Andy Morris has solved an aggravating problem. You can get a remote control for tower fans, but theyíre too noisy for the bedroom. Propeller fans are nice and quiet, but they donít come with remotes. So Andy devised a propeller fan remote control that does not require line-of-sight, which makes it easier to use in the dark.
The gadget comes with off/on, three fan speeds, and multicolored LEDs to indicate the fanís speed. As a bonus, it beeps to indicate that the fan got your message.
The design is well thought out and I have no doubt the gadget works as described, but it's a lot of labor to build. There are cheap commercial radio-controlled (300 MHz) appliance switches on the market that would at least turn the fan on and off. There are also 3-speed models using phase angle controllers for ceiling fans. I have one that cost <$20 and works just fine. There's no reason it wouldn't control a table fan just as well. All one would have to do is install it in a suitable box.
I also like to build stuff but generally do so when there is no economical solution already available.
You are quite right that there is fun and learning when you build stuff yourself, but I thought I answered that point in my last line. We do achieve those goals when we build things that we can't get off the shelf and there are plenty of such opportunities. At least for me as consultant I design and build numerous non-standard instruments both for my lab and my clients' facilities.
Putting the learning aspect aside, I'd like to point out that ceiling fans (very popular here in toasty Tucson, AZ) have a UL-approved solution available on most products. Hunter, Hampon Bay, Casablanca are some brands, There is a module inside the fan housing that receives an RF coded signal from the remote control. The module connects power to the fan motor's multiple windings, as well as to the light fixture which are often part of the ceiling fans. I never tried buying the control module separately, but it is worth trying before subjecting yourself to an uninsured loss, should, heaven forbid, your homebrew caused a fire. Using any "not to code" wiring or a home brewed control will void your fire insurance in case of a fire. Better hope you will never need it.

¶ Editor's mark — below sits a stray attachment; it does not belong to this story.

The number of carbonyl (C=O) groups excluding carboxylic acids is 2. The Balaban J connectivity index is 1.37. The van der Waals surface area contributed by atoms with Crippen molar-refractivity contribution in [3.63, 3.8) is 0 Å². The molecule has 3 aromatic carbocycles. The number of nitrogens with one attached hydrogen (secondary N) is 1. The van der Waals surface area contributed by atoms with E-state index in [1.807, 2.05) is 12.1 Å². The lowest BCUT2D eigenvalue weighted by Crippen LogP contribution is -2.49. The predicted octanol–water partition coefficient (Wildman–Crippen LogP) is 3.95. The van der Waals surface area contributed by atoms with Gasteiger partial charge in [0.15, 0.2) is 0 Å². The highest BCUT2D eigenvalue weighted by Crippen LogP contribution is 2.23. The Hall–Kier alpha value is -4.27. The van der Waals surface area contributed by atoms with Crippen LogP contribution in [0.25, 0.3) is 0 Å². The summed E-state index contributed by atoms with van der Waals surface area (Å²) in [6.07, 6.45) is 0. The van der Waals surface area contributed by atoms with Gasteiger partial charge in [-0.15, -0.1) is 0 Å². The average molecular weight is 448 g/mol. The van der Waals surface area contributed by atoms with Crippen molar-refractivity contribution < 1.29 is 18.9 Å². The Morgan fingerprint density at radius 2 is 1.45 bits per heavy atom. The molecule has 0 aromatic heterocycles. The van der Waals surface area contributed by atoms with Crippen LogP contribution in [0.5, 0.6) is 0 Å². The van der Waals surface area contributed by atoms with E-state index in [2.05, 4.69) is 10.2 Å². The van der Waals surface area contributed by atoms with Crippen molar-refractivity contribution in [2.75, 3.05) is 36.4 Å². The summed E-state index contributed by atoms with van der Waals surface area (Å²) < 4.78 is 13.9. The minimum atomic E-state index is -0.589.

Tucsonics raises an interesting point. We've all heard stories of the excuses big insurance companies use to shoot down customers' claims.
The question, then, seems to be how directly the non-compliant gadget might have contributed to a fire (or other accident). Clearly if it is the direct cause then that could be grounds to reject the claim. But what if the device is connected to the house wiring (say in another room) and is clearly not the cause of the fire? What if a non-compliant device is simply sitting on a shelf in the house, not plugged in at all? Any clarification on the rules or conventions on this?
As for my radio fan control, I bought an after-market one and installed it in an exising ceiling fan. It does not switch between windings but uses a phase angle controller (probably a triac) to adjust the AC voltage to the fan whose original speed switch is permanently set to "high." It works quite well and it has a additional channel to switch and dim the light fixture attached to the fan. There is no technical reason why someone could not mount the receiver section in a box with a plug and an outlet to control a table fan.
The problem about insurance companies balking at covering fires when a non-standard gadget is hooked up to the house's wiring could apply to a wide range of gadgets we cover in Gadget Freak. Most of the gadgets are electronic and many connect to the house's wiring.
This Gadget Freak Review looks at an affordable plug-and-play printer, a 3D printer that was hacked by a group of French design students to create real tattoos, and an analog camera that was built using 3D-printed and laser-cut parts.
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